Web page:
'Extreme' effort builds exposure

When Extreme Makeover: Home Edition comes to town to build a house for a deserving family, there's a lot more than elbow grease that goes into those walls.

When Extreme Makeover: Home Edition comes to town to build a house for a deserving family, there's a lot more than elbow grease that goes into those walls.

Last November, the ABC show descended upon Sandpoint, ID, and asked local builder Sullivan Homes to construct a house for an as-yet-unnamed family. Sullivan readily accepted, and two weeks before the construction started, it asked Desautel Hege Communications (DHC) to help manage the media flurry that would accompany the project.

Having to adhere to ABC's specific policies regarding how much information could be disseminated before the family itself was notified at the "door knock," DHC was left with little time and few details with which to work.


Without knowing the back story of the family or the exact timeline of the shoot, DHC had to take a preparational rather than informational approach to the entire campaign. ABC's restrictions regarding the use of its stars and the release of information meant that the firm would have to strike a balance between adhering to all the rules and garnering as much media exposure as possible.

"What we had to continually go back to is that Sullivan Homes was our client, and we had to get some good coverage for them," says Lisa Cargill, account executive at DHC. "They were putting hours and dollars into this, and were really relying on media coverage and public recognition as being their reason for doing it."


In the week before the door knock, DHC put together an extensive phone tree of media contacts, spokespeople, and alternate interviews for outlets looking to talk with the family, which would be sent away on vacation during construction.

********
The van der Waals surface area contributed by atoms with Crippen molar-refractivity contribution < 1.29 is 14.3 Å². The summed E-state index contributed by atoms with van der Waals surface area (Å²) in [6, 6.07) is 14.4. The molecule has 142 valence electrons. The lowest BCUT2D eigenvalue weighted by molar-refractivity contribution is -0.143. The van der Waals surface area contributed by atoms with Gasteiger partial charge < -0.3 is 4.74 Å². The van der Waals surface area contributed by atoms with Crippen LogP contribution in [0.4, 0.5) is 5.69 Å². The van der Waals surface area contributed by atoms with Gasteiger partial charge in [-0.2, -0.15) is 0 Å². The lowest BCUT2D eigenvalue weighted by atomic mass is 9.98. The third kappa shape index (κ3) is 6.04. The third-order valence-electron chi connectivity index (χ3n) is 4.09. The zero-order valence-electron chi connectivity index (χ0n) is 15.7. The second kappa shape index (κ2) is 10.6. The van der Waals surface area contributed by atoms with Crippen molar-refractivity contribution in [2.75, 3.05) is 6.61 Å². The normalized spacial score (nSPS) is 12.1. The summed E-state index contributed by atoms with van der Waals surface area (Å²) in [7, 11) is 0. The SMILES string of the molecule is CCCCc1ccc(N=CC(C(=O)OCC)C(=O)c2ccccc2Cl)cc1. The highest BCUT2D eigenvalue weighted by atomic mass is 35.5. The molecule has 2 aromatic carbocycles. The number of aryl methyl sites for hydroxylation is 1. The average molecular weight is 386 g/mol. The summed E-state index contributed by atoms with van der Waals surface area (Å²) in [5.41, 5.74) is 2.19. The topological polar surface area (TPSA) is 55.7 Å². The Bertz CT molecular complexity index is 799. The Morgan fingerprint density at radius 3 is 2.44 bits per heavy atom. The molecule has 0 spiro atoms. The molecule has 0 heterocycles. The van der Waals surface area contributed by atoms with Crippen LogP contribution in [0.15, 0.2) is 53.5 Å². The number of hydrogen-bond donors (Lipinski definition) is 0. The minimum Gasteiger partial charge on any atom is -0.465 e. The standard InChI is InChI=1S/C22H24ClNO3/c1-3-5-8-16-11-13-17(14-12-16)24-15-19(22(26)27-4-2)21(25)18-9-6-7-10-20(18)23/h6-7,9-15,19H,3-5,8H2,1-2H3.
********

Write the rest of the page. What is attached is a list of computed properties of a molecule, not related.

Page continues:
"That's when the list came in handy, for those backup interviews and story ideas that we could feed the media and ask, 'How about this ? Have you thought about covering this?'" says Cargill.

Although there was no set format for media releases, the firm looked at what had been done for previous episodes in order to build templates for fact sheets, media kits, and daily updates. Once the family was announced, DHC kept the mostly regional media up to date with daily recap calls and progress reports that were quickly put through ABC's elaborate approval process. Because live footage was prohibited, DHC provided on-site staff to escort visiting media.


Months before the episode actually aired, the project saw airtime from local TV news shows, and print in dailies and weeklies in eastern Washington and northern Idaho. DHC pitched building trade magazines to help build an image for Sullivan Homes, which was relatively unversed in the media aspects of the business.

Visitors to Sullivan Homes' Web site saw an almost 350% increase, and the publicity led local company First Horizon to spearhead a scholarship fund for the family's education, raising nearly $20,000.


Thanks to the exposure, Sullivan Homes has been able to go into the community and help a family with an "extreme" project every month. "It opened doors with a lot of different people and developers from other areas that have gotten to know us from that experience," says Lori Sullivan, design coordinator at Sullivan Homes.

PR team: Sullivan Homes (Spokane Valley, WA) and Desautel Hege Communications (Spokane, WA)

Campaign: Extreme Makeover: Home Edition  media relations campaign

Duration: November 12-19, 2005

Budget: Pro bono

PRWeek's view

The key to this campaign was DHC's forethought in recognizing that although the show was national, the campaign's appeal at the time of construction was regional. The location made it hard for major news outlets to provide coverage, and the contract restrictions didn't exactly lend themselves to national media. The firm's refusal to expend limited resources on what was sure to be the diminished returns of a national outreach allowed DHC to devote its time to guiding local media through ABC's intricate approval process, minimizing the loss of exposure owing to red tape.

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